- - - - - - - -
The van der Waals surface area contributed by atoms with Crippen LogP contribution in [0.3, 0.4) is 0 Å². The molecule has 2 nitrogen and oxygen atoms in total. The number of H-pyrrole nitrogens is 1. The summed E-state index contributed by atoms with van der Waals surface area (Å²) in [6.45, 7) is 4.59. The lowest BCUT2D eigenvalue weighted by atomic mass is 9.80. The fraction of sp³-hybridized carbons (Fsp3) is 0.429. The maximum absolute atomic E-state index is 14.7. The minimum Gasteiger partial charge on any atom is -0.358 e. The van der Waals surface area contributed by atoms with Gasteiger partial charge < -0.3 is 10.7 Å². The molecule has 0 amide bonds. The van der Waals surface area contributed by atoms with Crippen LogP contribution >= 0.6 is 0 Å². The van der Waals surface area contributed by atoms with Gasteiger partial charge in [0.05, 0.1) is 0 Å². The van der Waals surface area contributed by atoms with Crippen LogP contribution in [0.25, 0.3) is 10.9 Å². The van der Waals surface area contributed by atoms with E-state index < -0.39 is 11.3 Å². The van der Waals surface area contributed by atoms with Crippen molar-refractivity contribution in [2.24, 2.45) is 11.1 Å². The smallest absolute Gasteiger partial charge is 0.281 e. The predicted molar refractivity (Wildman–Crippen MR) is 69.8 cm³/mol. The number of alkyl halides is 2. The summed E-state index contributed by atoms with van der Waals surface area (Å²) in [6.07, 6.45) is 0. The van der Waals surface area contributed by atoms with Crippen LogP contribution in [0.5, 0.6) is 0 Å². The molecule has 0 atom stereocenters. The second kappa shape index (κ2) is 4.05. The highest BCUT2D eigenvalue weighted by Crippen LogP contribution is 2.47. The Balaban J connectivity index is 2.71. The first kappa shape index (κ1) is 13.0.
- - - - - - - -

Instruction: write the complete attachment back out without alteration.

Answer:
The van der Waals surface area contributed by atoms with Crippen LogP contribution in [0.3, 0.4) is 0 Å². The molecule has 2 nitrogen and oxygen atoms in total. The number of H-pyrrole nitrogens is 1. The summed E-state index contributed by atoms with van der Waals surface area (Å²) in [6.45, 7) is 4.59. The lowest BCUT2D eigenvalue weighted by atomic mass is 9.80. The fraction of sp³-hybridized carbons (Fsp3) is 0.429. The maximum absolute atomic E-state index is 14.7. The minimum Gasteiger partial charge on any atom is -0.358 e. The van der Waals surface area contributed by atoms with Gasteiger partial charge < -0.3 is 10.7 Å². The molecule has 0 amide bonds. The van der Waals surface area contributed by atoms with Crippen LogP contribution >= 0.6 is 0 Å². The van der Waals surface area contributed by atoms with Gasteiger partial charge in [0.05, 0.1) is 0 Å². The van der Waals surface area contributed by atoms with Crippen LogP contribution in [0.25, 0.3) is 10.9 Å². The van der Waals surface area contributed by atoms with E-state index < -0.39 is 11.3 Å². The van der Waals surface area contributed by atoms with Crippen molar-refractivity contribution in [2.24, 2.45) is 11.1 Å². The smallest absolute Gasteiger partial charge is 0.281 e. The predicted molar refractivity (Wildman–Crippen MR) is 69.8 cm³/mol. The number of alkyl halides is 2. The summed E-state index contributed by atoms with van der Waals surface area (Å²) in [6.07, 6.45) is 0. The van der Waals surface area contributed by atoms with Crippen LogP contribution in [0.5, 0.6) is 0 Å². The molecule has 0 atom stereocenters. The second kappa shape index (κ2) is 4.05. The highest BCUT2D eigenvalue weighted by Crippen LogP contribution is 2.47. The Balaban J connectivity index is 2.71. The first kappa shape index (κ1) is 13.0.